Books on Plates: Turning Children's Picture Books into Fun Food Experiences
Blueberries for Sal
In Robert McClosky's Blueberries for Sal, a little girl and a bear cub inadvertently swap mothers while gathering berries. The sweet story begins and ends with Sal and her mother in their kitchen—the perfect set-up for assembling a delicious blueberry dish with your own cub(s).
This blueberry crisp offers a quick reward with little effort, and the baking process is simple enough to include your child. Crisps are a traditional favorite for highlighting fresh berries, and this lighter version may become your new tradition.
Stone Soup is a classic folktale of ingenuity and community, and this Caldecott Honor edition by Macia Brown is especially worthy of a trip to the library. In the story, strangers introduce "stone soup" to an unfamiliar town, luring the curious locals to ask about the boiling pot and contribute an ingredient to it. It's a great book for teaching young people about the cooking process—and how small parts can make up a greater whole.
Spring Vegetable Soup
Stone soup is, at its essence, classic vegetable soup. Have fun with the process! At the market, let kids have fun selecting produce for this spring dinner. Use vegetable stock instead of chicken stock to make it a vegetarian dish.
Where the Wild Things Are
Arguably the best children's picture book of all time, Where the Wild Things Are by Maurice Sendak is about imagination, adventure, and escape. It's a classic with the happiest of all endings: a warm, homemade meal.
Classic Slow Cooker Beef Stew
Beef stew is the ultimate comfort food, even for Max, king of the Wild Things. You'll eat it up, you'll love it so!
The Very Hungry Caterpillar
Eric Carle's beautifully illustrated tale of a caterpillar who binge-eats before his transformation into a butterfly is a mainstay of children's literature. In it, our protagonist eats strawberries, oranges, chocolate cake, ice cream, a pickle, Swiss cheese, salami, a lollipop, cherry pie, sausage, a cupcake, watermelon, and a single leaf—all in a weekend.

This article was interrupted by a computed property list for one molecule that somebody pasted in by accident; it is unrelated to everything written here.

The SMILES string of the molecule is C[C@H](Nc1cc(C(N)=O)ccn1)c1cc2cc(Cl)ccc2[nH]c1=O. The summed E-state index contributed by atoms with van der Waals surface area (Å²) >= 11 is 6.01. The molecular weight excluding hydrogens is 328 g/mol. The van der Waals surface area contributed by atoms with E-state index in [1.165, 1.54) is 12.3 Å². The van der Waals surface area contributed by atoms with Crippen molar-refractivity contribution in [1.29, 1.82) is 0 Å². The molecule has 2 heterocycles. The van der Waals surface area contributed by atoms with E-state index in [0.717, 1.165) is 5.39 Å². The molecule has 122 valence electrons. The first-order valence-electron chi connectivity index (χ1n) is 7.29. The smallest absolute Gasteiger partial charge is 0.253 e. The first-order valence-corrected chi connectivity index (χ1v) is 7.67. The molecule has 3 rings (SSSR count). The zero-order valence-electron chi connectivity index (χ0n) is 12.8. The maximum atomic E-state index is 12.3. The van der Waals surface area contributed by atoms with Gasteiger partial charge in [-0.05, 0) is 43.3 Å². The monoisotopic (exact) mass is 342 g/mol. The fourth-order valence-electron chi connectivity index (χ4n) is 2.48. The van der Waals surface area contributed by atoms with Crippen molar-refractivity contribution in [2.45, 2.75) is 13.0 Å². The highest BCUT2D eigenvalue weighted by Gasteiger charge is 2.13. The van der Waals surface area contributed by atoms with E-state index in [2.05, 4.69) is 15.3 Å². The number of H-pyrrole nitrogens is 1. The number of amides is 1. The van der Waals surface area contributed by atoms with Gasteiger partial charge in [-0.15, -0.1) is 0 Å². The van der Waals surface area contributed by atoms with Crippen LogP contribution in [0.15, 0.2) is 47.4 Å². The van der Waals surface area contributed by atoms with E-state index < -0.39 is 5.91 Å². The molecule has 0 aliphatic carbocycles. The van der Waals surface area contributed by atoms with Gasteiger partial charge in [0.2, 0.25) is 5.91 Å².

Mozza Fruit Skewers
The Very Hungry Caterpillar eats holes through the middle of lots of foods. You can keep the authenticity without the bug by skewering your young readers' favorite healthy snacks. These skewers are an easy and portable way to get a pick-me-up with fruit and cheese without the fork and bowl, making it easy for you to keep going with your busy reading schedule.
Amelia Bedelia is the most well-meaning of housekeepers who always takes directions a bit too literally. Draw the drapes? She'll grab a pen and paper. Dress a turkey? Here come some bird-sized clothes! No matter her hijinks, Amelia Bedelia can always turn the day around with her famously delicious baked goods.
Lemon Meringue Pie
The title character of Ludwig Bemelmans's Madeline is a brave, adventurous young boarding school student in Paris who stars in a dozen books. Read them all and work up an appetite for some kid-friendly French cuisine.
This breakfast option is fluffy, salty, cheesy, and will make you think you are in France. Using a gluten-free pie shell will also yield outstanding results. Serve this for breakfast or for brunch with a mixed greens salad. You'll finish each serving with the closing line of each Madeline story: "That's all there is, there isn't any more."
Harold and the Purple Crayon
In Crockett Johnson's Harold and the Purple Crayon, 4-year-old Harold uses his titular purple crayon to create a world in which to play. He starts with a simple path, travels across open water and cities, and ends up back in his own bed. It's been a favorite for young readers and aspiring artists since it was first published in 1955.
Blueberry-Peach Ice Pops